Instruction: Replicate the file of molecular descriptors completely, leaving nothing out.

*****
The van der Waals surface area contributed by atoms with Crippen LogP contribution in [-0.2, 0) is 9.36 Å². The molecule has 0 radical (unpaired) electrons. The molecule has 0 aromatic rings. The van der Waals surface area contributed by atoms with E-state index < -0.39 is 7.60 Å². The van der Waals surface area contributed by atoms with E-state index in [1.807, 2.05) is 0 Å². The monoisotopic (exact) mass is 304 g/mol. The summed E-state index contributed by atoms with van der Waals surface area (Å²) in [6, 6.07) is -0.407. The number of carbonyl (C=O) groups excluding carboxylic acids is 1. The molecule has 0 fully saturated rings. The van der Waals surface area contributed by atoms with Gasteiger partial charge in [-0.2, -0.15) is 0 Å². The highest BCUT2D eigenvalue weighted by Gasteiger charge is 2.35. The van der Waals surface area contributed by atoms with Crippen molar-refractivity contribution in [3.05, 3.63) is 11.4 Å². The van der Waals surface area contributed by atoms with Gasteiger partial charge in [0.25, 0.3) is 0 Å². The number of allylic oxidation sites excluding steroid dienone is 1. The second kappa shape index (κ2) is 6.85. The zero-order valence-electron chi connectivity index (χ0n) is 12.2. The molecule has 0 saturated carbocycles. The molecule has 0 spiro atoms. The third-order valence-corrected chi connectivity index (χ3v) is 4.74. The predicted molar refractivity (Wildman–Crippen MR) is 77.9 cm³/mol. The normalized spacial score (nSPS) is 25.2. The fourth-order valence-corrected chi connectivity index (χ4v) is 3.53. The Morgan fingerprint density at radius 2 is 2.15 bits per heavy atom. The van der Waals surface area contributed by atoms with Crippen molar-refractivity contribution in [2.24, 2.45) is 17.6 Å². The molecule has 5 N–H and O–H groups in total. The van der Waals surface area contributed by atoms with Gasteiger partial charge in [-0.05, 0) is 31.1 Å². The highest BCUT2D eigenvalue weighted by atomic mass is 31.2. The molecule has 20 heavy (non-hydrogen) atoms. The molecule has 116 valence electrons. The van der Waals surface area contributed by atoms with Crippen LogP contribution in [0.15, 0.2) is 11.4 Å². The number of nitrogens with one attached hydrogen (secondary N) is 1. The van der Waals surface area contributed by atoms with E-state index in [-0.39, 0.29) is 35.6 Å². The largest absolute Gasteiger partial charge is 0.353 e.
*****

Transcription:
The van der Waals surface area contributed by atoms with Crippen LogP contribution in [-0.2, 0) is 9.36 Å². The molecule has 0 radical (unpaired) electrons. The molecule has 0 aromatic rings. The van der Waals surface area contributed by atoms with E-state index < -0.39 is 7.60 Å². The van der Waals surface area contributed by atoms with E-state index in [1.807, 2.05) is 0 Å². The monoisotopic (exact) mass is 304 g/mol. The summed E-state index contributed by atoms with van der Waals surface area (Å²) in [6, 6.07) is -0.407. The number of carbonyl (C=O) groups excluding carboxylic acids is 1. The molecule has 0 fully saturated rings. The van der Waals surface area contributed by atoms with Gasteiger partial charge in [-0.2, -0.15) is 0 Å². The highest BCUT2D eigenvalue weighted by Gasteiger charge is 2.35. The van der Waals surface area contributed by atoms with Crippen molar-refractivity contribution in [3.05, 3.63) is 11.4 Å². The van der Waals surface area contributed by atoms with Gasteiger partial charge in [0.25, 0.3) is 0 Å². The number of allylic oxidation sites excluding steroid dienone is 1. The second kappa shape index (κ2) is 6.85. The zero-order valence-electron chi connectivity index (χ0n) is 12.2. The molecule has 0 saturated carbocycles. The molecule has 0 spiro atoms. The third-order valence-corrected chi connectivity index (χ3v) is 4.74. The predicted molar refractivity (Wildman–Crippen MR) is 77.9 cm³/mol. The normalized spacial score (nSPS) is 25.2. The fourth-order valence-corrected chi connectivity index (χ4v) is 3.53. The Morgan fingerprint density at radius 2 is 2.15 bits per heavy atom. The van der Waals surface area contributed by atoms with Crippen molar-refractivity contribution in [2.24, 2.45) is 17.6 Å². The molecule has 5 N–H and O–H groups in total. The van der Waals surface area contributed by atoms with Gasteiger partial charge in [-0.05, 0) is 31.1 Å². The highest BCUT2D eigenvalue weighted by atomic mass is 31.2. The molecule has 20 heavy (non-hydrogen) atoms. The molecule has 116 valence electrons. The van der Waals surface area contributed by atoms with Crippen LogP contribution in [0.15, 0.2) is 11.4 Å². The number of nitrogens with one attached hydrogen (secondary N) is 1. The van der Waals surface area contributed by atoms with E-state index in [-0.39, 0.29) is 35.6 Å². The largest absolute Gasteiger partial charge is 0.353 e.